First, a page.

• Welcome!
    |
    ||
    Logout|My Dashboard

Police: Thieves take widow's $30,000 coin collection - The Galveston County Daily News : Local News

September 19, 2014

Police: Thieves take widow's $30,000 coin collection

Rules of Conduct

  • 1 Keep it Clean. Please avoid obscene, vulgar, lewd, racist or sexually-oriented language.
  • 2 Don't Threaten or Abuse. Threats of harming another person will not be tolerated. AND PLEASE TURN OFF CAPS LOCK.
  • 3 Be Truthful. Don't knowingly lie about anyone or anything.
  • 4 Be Nice. No racism, sexism or any sort of -ism that is degrading to another person.
  • 5 Be Proactive. Use the 'Report' link on each comment to let us know of abusive posts.
  • 6 Share with Us. We'd love to hear eyewitness accounts, the history behind an article.

Welcome to the discussion.

4 comments:

    You must be a subscribed user to comment on this story.

  • sverige1 posted at 12:27 pm on Fri, Feb 1, 2013.

    sverige1 Posts: 3388

    I am almost always in the camp that says these things happen because someone privy to the everyday lives of these folks knew about it. And upon knowing about it, they acted in a vile manner accordingly.

    I simply don't think it is wise to keep prized old coins or a multi-thousand dollar collection of quarters, show your family and friends around, then expect these collections to remain there without theft.

    I've also heard how unscrupulous folks such these fake "tree trimmers" hook, line, and sinker their potential "customers". If anyone knocks on your front door....if you answer the front door, go LOCK the BACK door before you answer the front door.

    If the degenerate visitors come at you in your garage, make sure your front and back doors are locked before engaging in a conversation with them. No matter how old we are, we don't have to be a victim - but we sure can be smart...and put valuables in a bank vault - not under the house and not stored in the master bedroom's top shelf in the closet.

     
  • Margurite posted at 12:05 pm on Fri, Feb 1, 2013.

    Margurite Posts: 680

    It's pretty obvious these 2 people are vulnerable based on throwing their address out there, their ages, their daily routines, their lifestyles.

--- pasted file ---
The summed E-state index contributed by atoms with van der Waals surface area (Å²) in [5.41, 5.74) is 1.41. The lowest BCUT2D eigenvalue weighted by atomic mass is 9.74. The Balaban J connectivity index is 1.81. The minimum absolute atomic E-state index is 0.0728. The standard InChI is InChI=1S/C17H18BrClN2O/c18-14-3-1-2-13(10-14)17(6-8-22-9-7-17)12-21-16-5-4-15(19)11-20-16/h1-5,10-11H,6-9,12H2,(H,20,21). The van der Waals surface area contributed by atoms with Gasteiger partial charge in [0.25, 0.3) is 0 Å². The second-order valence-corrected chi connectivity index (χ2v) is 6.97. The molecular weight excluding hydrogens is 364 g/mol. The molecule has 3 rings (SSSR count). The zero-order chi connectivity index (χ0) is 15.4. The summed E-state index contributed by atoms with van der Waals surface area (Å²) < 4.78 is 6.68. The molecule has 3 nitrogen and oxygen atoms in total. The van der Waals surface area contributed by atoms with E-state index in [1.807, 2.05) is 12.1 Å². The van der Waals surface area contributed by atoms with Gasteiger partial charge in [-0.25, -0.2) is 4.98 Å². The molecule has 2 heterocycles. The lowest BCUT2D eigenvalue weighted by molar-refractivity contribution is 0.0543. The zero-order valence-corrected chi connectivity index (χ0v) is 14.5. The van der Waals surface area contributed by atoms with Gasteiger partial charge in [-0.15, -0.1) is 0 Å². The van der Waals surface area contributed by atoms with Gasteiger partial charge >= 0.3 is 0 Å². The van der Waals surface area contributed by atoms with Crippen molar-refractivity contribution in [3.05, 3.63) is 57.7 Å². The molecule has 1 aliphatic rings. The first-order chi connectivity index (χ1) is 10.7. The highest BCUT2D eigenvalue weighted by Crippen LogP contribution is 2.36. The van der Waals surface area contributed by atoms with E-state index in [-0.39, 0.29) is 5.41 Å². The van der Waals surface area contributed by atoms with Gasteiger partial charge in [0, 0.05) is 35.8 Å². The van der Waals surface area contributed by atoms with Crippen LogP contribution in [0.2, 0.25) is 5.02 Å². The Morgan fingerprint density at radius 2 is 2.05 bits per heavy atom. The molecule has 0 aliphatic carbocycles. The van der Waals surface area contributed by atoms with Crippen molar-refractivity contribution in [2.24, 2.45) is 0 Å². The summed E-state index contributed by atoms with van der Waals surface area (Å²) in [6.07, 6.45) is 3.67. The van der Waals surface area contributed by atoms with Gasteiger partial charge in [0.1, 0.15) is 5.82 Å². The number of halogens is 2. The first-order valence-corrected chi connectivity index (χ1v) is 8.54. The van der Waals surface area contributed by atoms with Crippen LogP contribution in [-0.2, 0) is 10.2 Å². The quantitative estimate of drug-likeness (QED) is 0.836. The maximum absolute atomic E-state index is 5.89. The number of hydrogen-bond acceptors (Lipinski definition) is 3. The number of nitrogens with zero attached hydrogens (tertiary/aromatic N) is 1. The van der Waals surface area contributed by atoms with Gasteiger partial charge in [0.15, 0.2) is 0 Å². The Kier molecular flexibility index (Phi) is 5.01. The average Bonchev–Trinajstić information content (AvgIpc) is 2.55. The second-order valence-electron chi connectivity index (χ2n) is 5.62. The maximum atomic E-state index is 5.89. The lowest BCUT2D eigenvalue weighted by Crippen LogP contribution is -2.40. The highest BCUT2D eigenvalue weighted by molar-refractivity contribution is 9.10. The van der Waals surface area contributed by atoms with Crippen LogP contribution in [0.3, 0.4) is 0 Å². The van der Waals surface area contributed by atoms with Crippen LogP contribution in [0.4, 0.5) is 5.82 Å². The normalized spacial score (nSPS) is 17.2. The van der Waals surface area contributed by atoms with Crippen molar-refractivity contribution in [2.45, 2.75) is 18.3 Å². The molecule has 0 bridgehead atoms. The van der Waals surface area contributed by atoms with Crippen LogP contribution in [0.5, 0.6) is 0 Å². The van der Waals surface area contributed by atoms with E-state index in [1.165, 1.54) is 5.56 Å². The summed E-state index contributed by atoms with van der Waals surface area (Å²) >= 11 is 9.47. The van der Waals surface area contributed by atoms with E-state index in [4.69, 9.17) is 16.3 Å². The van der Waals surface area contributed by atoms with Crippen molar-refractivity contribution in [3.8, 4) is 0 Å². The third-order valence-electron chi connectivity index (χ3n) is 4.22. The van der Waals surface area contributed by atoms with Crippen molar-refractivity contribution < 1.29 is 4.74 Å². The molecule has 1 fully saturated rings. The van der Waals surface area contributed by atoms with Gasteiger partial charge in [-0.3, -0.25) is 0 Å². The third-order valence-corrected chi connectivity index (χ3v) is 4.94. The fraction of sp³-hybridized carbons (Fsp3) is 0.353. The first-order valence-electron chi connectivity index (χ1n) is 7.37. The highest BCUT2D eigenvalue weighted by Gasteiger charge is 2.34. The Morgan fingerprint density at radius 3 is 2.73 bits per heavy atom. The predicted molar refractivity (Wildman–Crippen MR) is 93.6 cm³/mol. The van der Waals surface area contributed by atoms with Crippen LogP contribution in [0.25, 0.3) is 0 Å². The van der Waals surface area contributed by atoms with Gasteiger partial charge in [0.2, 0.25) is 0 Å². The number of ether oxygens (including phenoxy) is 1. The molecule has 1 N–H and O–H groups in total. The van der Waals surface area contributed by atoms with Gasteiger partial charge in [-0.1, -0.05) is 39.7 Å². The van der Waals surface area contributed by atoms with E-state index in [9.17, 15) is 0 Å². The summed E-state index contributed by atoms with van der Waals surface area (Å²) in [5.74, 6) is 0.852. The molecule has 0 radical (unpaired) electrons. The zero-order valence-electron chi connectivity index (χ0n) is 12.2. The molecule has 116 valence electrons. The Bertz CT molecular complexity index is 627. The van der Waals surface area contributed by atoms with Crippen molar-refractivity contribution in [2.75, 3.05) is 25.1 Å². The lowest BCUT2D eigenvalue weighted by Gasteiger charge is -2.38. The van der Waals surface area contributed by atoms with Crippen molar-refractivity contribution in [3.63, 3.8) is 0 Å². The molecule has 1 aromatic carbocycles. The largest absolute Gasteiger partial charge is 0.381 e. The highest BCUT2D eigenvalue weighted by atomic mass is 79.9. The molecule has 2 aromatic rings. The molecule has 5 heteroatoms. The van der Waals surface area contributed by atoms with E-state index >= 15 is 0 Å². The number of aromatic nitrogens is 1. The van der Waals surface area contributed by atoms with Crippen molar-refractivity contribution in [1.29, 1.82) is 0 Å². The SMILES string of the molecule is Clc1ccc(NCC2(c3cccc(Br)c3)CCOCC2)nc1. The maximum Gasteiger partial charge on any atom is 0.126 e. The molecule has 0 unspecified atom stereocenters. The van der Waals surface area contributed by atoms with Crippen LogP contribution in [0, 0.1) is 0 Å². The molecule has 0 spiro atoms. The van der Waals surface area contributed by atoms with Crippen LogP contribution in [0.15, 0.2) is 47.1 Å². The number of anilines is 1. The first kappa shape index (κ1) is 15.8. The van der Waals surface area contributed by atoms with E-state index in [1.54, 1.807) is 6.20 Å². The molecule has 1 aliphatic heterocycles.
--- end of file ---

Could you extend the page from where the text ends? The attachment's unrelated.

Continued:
I might be over sensitive but IF I were elderly, alone, had a set schedule I wouldn't want it published to sell a story.

    I think the point that coin burglaries are apparently going around and you need to be aware could of been diseminated without fronting out elderly folks who could very easily be another target for some opportunist that wants to see if anything is left.

    Course SOMEONE knew the coin collections were there - I will bet that the folks doing this either know the 2 victims OR the 2 victims give out too much information to just anyone........

    Sad stories - both of them.

     
  • 1960BOI posted at 10:55 am on Fri, Feb 1, 2013.

    1960BOI Posts: 224

    An American citizen should be able to feel safe and secure in their own home - period. The problem with that statement is those days are gone, and far too many home invasions, burgularies and kidnappings go by without being punished to the max.
    It's gut-wrenching when an American tries to defend his life and property from being stolen away from him, then ends up getting sued or arrested for doing such.

     
  • sverige1 posted at 7:16 am on Fri, Feb 1, 2013.

    sverige1 Posts: 3388

    How terrible. That being said, people ought not keep valuables like classic coins or thousands of quarters in a home.

    Also, raising $ and stuffing it into an underwear drawer isn't the most prudent thing to do either, but it seems as though folks lose their common sense with these kinds of things. Best thing to do is take prized coins/jewelry and etcetera to a bank for safe bank vault keeping. Then, "will" it to a loved one with stipulation that he/she will do the same.